Frieda Inescort

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Frieda Inescort
Frieda inescort.jpg
Born Frieda Wrightman
(1901-06-29)29 June 1901
Edinburgh, Scotland
Died 26 February 1976(1976-02-26) (aged 74)
Woodland Hills, Los Angeles, California, U.S.
Occupation Actress
Years active 1935–1961
Spouse(s) Ben Ray Redman (1926–1961; his death)

Frieda Inescort (29 June 1901 in Edinburgh, Scotland – 26 February 1976 in Woodland Hills, Los Angeles, California) was a Scottish-born actress best known for creating the role of Sorel Bliss in Noël Coward's play Hay Fever. She played the shingled lady in John Galsworthy's 1927 Broadway production Escape.[1]


Born in Edinburgh, Scotland, as Frieda Wrightman, she was the daughter of Scots-born journalist John "Jock" Wrightman and actress Elaine Inescourt, who was of German and Polish descent. They married in 1899 but parted ways when their daughter was still a young child.

Frieda Wrightman adopted her mother's surname as her professional name and moved to Hollywood and made her film debut in The Dark Angel (1935). Her other films include Mary of Scotland (1936), The Letter (1940), The Trial of Mary Dugan (1941), You'll Never Get Rich (1941) and A Place in the Sun (1951).[1]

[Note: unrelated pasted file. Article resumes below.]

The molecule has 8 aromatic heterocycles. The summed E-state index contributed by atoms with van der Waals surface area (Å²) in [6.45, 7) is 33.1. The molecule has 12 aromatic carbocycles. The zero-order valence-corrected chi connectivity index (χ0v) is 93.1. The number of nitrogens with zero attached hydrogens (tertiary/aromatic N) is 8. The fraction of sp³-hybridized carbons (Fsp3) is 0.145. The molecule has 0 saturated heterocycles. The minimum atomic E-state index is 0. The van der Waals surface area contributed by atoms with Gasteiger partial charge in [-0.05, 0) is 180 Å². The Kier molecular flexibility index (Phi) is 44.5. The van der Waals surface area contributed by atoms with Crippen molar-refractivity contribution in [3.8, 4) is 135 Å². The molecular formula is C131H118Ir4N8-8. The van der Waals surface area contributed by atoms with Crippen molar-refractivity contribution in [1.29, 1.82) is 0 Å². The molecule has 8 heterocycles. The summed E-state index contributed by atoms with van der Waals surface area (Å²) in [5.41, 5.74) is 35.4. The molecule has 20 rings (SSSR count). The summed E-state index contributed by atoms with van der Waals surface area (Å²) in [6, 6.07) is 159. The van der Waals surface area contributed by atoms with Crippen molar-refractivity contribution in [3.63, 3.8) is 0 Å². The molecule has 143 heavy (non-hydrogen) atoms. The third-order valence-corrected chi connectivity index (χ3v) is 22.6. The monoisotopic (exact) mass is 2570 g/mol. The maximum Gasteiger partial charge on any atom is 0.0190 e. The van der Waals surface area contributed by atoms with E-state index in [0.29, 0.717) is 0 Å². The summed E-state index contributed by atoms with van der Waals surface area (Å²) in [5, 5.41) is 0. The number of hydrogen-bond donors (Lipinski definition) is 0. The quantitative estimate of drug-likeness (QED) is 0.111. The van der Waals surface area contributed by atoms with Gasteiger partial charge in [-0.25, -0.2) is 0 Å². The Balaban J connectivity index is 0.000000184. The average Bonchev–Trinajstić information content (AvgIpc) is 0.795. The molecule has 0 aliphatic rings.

She appeared with Laurence Olivier and Greer Garson as the conniving Caroline Bingley in the 1940 film version of Pride and Prejudice. She had a leading role in Call It A Day, a 1937 film in which she appeared with Olivia de Havilland, Bonita Granville, Roland Young, and Ian Hunter. She appeared in at least one episode of Perry Mason, as Hope Quentin in "The Case of the Jealous Journalist" (season 5, 1961).[1]

Husband's death[edit]

On 2 August 1961, she and her husband since 1926, Ben Ray Redman, dined out. Redman had been despondent for some time. Returning home, he went upstairs to bed. He then called Frieda, informing her that he was depressed over the state of the world and had taken pills. By the time the paramedics arrived, he had died, a suicide at the age of 65. He had been working as a writer for the Saturday Review and was also involved in the translation of European classics into English.[citation needed]


Inescort had been diagnosed with multiple sclerosis in the 1930s. Her disease accelerated after her husband's death, and she was using a wheelchair by the mid 1960s. On 7 July 1964, her estranged mother, British actress Elaine Inescourt, died in Brighton, England, aged 87. Frieda Inescort worked as much as possible for the multiple sclerosis association. Often seen in the Hollywood area seated in her wheelchair, she collected donations outside supermarkets and in malls.[citation needed] Inescort died at the Motion Picture Country Home at Woodland Hills, California, from the disease she had battled since 1932, aged 74.[1]

Partial filmography[edit]

External links[edit]